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Why Are My Toes Discolored?


Have you looked closely at your toes recently? While the winter chill means many feet are in socks more often than not, it is still important to check on your toes. Discoloration, swelling, and sore feet could be an indicator of a larger problem. Katherine Ward Buckley, DPM, a Board Certified podiatrist and foot surgeon at Crystal Run Healthcare, explains a few common reasons for toe discoloration.

  1. Improperly-sized shoes

One of the most common but overlooked causes is a shoe or sneaker that is slightly too small for your feet. Each toe contains two or three bones; if any of these bones rub against tight shoe gear, the skin will turn red or pink with inflammation and can also cause callouses to build on the tops of your toes. It is important to measure your feet yearly (more often for children), as feet grow and change slightly over the years.

  1. Poor circulation

Another common cause of discolored toes is poor circulation or peripheral arterial disease (PAD). Your arteries are responsible for bringing the blood from your heart to your toes. PAD causes ulcers or sores that do not heal and can give your skin a blue tinge from poor circulation. If you smoke or have diabetes, you have a higher chance of peripheral arterial disease. Eating healthy, avoiding smoking, and exercising daily helps improve your circulation. A healthy diet such as the Mediterranean diet can help reduce plaque build-up in your arteries and prevent PAD. A podiatrist can determine if you have decreased pulses in your feet and an arterial Doppler test is usually ordered to further evaluate the circulation.

  1. Raynaud’s disease

In colder months it is common for people to have discolored toes from Raynaud’s disease. In this disease, the smaller arteries in the toes constrict, excessively limiting blood supply to the area. The constricted arteries lead to toes turning white, then blue from the lack of blood flow, and finally red when blood flow returns. The cold weather often exacerbates the symptoms of Raynaud’s disease. It is important to have this evaluated as painful sores may develop in some cases.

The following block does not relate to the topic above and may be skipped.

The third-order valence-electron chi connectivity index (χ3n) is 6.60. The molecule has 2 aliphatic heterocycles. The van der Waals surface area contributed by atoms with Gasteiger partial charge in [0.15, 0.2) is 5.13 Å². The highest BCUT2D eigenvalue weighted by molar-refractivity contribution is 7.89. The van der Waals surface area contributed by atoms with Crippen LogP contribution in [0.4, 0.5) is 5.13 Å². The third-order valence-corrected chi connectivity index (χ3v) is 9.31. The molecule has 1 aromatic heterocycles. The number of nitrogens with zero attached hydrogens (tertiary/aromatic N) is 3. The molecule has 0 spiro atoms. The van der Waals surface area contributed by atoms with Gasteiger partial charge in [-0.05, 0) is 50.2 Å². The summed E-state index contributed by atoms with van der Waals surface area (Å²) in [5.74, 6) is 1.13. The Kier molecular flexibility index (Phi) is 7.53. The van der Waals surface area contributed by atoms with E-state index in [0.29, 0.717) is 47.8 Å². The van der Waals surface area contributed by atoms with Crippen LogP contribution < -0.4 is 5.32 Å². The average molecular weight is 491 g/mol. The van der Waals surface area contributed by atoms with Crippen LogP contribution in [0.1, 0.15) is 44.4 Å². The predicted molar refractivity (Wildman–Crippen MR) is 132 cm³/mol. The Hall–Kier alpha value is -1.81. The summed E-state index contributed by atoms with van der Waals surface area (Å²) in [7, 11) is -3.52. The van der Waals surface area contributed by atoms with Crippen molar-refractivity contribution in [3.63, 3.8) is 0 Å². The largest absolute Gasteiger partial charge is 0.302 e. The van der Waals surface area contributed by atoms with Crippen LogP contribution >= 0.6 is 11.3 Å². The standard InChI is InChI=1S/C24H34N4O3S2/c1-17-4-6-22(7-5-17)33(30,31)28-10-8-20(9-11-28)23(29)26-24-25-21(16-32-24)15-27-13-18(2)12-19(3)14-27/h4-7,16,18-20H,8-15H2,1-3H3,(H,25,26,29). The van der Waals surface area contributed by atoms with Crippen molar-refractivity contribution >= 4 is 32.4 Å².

1. COVID Toes

A relatively new cause of discolored toes is COVID-19. “COVID toes” are characterized by bright red coloration which gradually turns purple. It can affect one toe or all the toes.  These red lesions are another way the body responds to a viral infection. If you notice red lesions on your toes in addition to the common symptoms of the coronavirus, you should contact your healthcare provider to get tested for the infection.


There are many causes of discolored toes. It is important to see a podiatrist to have any abnormality evaluated sooner than later. The expert Podiatrists at Crystal Run offer a full suite of podiatry services, from diabetic foot management and wound care, to heel pain, fractures, and general trauma to the foot and ankle.  To learn more about Podiatry services or to schedule an appointment, visit

Katherine Ward Buckley, DPM, is a Board Certified Podiatrist and Foot Surgeon at Crystal Run Healthcare. She completed her Doctorate of Podiatric Medicine at the New York College of Podiatric Medicine in New York, NY. She completed her Residency in Podiatric Surgery at the Catholic Medical Center in Queens, New York. She then served in the United States Army at Walter Reed Army Medical Center and Fort Hood Texas, caring for soldiers and their families. Her clinical interests include lower extremity manifestations of systemic disease, wound care, sports medicine, and geriatrics. Dr. Ward Buckley is currently seeing patients in West Nyack.